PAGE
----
Understanding the Effects of Aerosols on Electrification and Lightning Polarity in an Idealized Supercell Thunderstorm via Model Emulation

Mengyu Sun, Zhanqing Li, Tao Wang, Edward R. Mansell, Xiushu Qie, Siyu Shan, Dongxia Liu, Maureen Cribb

Research output: Journal article publicationJournal articleAcademic researchpeer-review

3 Citations (Scopus)

Abstract

Aerosol effects on the lightning intensity and polarity of a continental supercell storm were investigated using a three-dimensional lightning scheme within the Weather Research and Forecasting model. We find that both intra-cloud (IC) and cloud-to-ground (CG) flashes are enhanced by the increasing number of cloud condensation nuclei (CCN), especially the percentage of positive CG (+CG) strokes peaking at 42%. Electrical characteristics of the storm varied in different aerosol scenarios through microphysical processes. Added aerosols increase the number of cloud droplets and ice-phase hydrometeors. The greater ice-crystal concentration and larger graupel size ensure sufficient charge separation, leading to higher charge density and more lightning discharges. In addition, an inverted polarity charge structure with a strong positive-charge region in the mid-levels was formed mainly due to the positively charged graupel in the presence of higher supercooled cloud water content. Positive lightning channels originating from this positive-charge region propagated to the ground, producing more +CG strokes. When the aerosol concentration was low, the charge density in the upper positive-charge region was much lower due to smaller ice-particle content. Consequently, there were barely any +CG strokes. Most of the negative CG flashes deposited positive charge in the lower negative-charge region.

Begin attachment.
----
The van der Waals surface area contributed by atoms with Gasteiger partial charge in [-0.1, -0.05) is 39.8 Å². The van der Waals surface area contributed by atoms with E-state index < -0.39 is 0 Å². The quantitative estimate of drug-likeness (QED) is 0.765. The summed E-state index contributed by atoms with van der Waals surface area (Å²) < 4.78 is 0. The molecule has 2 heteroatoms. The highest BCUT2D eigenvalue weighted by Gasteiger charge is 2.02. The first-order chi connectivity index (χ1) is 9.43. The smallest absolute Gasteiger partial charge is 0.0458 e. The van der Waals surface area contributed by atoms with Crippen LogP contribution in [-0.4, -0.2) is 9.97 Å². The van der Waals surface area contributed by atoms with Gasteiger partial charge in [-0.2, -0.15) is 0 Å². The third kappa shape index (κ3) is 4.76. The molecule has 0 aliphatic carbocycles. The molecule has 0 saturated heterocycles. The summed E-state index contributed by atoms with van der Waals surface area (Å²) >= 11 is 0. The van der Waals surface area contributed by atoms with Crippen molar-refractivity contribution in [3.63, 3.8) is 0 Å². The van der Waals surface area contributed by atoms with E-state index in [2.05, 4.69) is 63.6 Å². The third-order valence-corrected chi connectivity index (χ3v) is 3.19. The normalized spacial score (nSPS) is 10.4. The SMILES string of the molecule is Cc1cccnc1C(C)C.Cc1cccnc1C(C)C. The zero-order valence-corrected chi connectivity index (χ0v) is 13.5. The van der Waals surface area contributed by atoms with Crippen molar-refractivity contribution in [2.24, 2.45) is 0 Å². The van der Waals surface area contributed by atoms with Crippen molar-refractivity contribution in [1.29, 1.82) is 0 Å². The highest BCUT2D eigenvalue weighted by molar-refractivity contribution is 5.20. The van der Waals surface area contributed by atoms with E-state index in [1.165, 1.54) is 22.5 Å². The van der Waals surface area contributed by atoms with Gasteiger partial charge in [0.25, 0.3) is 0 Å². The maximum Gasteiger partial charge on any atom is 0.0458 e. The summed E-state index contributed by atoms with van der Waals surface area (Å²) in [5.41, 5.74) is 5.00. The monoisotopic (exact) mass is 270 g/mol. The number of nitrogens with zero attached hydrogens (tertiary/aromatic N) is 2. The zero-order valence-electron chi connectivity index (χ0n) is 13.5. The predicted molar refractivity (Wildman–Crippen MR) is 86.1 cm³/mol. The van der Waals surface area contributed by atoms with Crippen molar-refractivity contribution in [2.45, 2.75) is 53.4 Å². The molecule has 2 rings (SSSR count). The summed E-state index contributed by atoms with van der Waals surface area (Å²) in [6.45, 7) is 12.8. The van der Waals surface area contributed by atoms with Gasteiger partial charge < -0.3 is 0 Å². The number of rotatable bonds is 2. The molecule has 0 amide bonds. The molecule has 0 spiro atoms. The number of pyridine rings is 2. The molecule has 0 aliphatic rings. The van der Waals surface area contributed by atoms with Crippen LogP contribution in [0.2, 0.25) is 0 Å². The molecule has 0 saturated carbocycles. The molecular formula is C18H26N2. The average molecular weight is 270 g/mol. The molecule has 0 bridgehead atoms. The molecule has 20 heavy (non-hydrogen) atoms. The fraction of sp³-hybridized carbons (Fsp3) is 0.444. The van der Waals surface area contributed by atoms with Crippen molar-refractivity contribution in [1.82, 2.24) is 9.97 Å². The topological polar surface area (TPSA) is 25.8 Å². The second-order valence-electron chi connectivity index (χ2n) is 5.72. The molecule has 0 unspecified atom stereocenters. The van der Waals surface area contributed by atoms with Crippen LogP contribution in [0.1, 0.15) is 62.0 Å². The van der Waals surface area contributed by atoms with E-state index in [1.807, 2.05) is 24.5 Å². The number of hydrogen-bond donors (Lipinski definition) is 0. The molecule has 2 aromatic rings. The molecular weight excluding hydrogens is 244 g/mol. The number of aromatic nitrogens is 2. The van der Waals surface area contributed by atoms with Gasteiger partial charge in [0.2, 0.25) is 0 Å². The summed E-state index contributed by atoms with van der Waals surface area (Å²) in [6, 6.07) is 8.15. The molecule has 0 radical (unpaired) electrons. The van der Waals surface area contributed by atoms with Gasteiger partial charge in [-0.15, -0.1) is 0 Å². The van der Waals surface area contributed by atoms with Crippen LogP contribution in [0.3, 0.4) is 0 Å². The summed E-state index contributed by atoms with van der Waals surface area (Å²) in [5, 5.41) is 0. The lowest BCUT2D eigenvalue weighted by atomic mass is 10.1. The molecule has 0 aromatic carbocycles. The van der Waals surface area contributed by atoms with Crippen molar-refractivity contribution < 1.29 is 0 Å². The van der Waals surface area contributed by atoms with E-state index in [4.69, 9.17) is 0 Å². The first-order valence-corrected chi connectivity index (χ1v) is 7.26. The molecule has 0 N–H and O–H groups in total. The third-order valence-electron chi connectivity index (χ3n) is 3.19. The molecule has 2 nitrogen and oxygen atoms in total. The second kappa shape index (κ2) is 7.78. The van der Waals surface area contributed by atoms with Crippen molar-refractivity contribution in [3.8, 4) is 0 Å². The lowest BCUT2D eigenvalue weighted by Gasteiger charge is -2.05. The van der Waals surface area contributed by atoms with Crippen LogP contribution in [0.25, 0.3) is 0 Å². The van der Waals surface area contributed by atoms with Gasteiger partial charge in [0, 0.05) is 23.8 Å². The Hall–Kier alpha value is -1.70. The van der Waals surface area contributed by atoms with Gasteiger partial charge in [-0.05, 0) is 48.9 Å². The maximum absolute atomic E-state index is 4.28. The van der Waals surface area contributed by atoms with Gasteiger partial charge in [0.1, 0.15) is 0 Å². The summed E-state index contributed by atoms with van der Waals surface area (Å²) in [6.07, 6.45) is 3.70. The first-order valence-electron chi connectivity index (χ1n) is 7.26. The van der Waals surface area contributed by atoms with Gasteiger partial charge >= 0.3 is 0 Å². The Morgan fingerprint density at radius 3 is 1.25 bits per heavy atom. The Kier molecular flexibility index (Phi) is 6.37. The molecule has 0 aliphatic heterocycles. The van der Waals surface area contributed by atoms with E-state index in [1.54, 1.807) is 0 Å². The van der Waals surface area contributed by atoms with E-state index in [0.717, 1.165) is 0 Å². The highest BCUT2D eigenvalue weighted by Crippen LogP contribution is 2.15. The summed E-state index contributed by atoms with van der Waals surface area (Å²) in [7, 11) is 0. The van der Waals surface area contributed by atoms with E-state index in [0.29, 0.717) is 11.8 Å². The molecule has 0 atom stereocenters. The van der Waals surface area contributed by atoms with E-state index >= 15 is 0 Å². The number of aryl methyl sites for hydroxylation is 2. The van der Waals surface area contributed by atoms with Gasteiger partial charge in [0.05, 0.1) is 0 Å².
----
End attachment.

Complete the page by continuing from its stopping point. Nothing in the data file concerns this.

Original languageEnglish
Article numbere2023JD039251
JournalJournal of Geophysical Research: Atmospheres
Volume129
Issue number1
DOIs
Publication statusPublished - 16 Jan 2024

ASJC Scopus subject areas

  • Geophysics
  • Atmospheric Science
  • Space and Planetary Science
  • Earth and Planetary Sciences (miscellaneous)

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